I've also got a quote for powder coating, any colour I like, sand blasted and coated for £35 plus VAT. not bad I reckon. I was thinking of a Matt finish, what do you reckon?
     
  7. peejay78

    peejay78 Well-Known Member

    i personally wouldn't bother painting it, i like the colour.

    when you say fixed hub to the rear - are you going to build the wheel yourself? i guess so. if it's only front brake i'd change the lever and mount it on the top of the bars, otherwise you'll need a dummy hood on the other side for balance. the brakes look like deep drop weinemanns, so will need a deep drop replacement if you go that way. if you're only using a front i'd definitely replace the caliper with something sturdy.
     
  8. dudi

    dudi Senior Member

    Location:
    Ipswich, Suffolk
    Yeah, I was planning on putting the new hub in myself, but don't really know what it entails yet...

    the only reason I'm re-painting it is because the paintwork is chipped in quite a few places, right down to the metal.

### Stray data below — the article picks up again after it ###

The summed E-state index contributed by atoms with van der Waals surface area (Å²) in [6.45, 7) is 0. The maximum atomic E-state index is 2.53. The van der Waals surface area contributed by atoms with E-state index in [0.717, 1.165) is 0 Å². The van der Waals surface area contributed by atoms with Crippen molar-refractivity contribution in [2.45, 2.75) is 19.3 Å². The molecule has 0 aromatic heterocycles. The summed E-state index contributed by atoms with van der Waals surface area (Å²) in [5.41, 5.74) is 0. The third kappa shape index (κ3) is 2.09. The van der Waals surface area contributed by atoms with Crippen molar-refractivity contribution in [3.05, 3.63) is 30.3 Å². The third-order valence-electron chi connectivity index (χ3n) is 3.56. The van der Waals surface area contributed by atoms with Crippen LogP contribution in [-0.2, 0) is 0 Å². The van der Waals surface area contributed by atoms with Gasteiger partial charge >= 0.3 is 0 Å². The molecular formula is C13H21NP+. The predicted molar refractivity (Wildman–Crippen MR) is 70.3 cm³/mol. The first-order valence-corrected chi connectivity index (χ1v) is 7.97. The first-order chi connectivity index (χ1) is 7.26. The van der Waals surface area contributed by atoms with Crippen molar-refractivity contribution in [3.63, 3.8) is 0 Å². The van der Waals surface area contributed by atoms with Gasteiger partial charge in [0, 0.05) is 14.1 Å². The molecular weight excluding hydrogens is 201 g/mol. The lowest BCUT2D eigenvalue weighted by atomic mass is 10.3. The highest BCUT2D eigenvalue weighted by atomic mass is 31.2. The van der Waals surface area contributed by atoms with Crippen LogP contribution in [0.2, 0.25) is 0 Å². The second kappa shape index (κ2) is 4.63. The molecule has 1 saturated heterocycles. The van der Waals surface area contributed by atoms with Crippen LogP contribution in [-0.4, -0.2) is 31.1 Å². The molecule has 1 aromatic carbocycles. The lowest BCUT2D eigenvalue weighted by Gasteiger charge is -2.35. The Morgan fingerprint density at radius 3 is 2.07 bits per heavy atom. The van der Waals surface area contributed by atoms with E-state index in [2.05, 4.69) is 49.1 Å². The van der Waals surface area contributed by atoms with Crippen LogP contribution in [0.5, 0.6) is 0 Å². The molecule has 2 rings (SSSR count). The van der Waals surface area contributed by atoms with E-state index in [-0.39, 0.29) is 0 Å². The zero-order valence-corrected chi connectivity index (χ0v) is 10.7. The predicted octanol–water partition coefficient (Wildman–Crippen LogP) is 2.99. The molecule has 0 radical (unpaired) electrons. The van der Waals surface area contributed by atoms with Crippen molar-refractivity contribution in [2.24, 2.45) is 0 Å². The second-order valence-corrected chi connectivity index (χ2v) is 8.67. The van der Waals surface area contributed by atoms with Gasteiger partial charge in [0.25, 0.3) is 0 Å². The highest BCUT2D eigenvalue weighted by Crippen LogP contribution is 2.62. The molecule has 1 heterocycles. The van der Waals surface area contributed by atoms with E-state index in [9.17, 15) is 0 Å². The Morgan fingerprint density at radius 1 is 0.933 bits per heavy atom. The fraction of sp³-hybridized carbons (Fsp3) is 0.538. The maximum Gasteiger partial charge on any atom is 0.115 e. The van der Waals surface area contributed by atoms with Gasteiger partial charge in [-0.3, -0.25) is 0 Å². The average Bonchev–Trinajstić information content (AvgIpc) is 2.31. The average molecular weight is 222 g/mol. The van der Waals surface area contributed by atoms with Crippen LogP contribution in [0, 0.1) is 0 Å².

What I would like to do is find a place I can get decals to put back on the bike... do you know of any off hand?
     
  9. peejay78

    peejay78 Well-Known Member

    any frame restorer should be able to do that for you, and source the decals. they will be able to put a suitable alternative on, and a 531 sticker.

    with regard to the wheelbuild, the wheel with have to be stripped and then rebuilt with probably new spokes, depending on the length required and the hi or lo flange hub. you would be better off buying a hub (14.99 SJS) and a cpx 22 rim, some spokes, all for a realtively cheap price, then building it yourself. you will need a spoke key, truing stand, and other bits and bobs.

    my advice: buy a fixed rear wheel. it's not cheap, but it's the best way. like i said, measure the rear drops, then buy the right length axle/wheel combo. whatever happens after that, you have a lovely rear wheel you can drop across to your next build.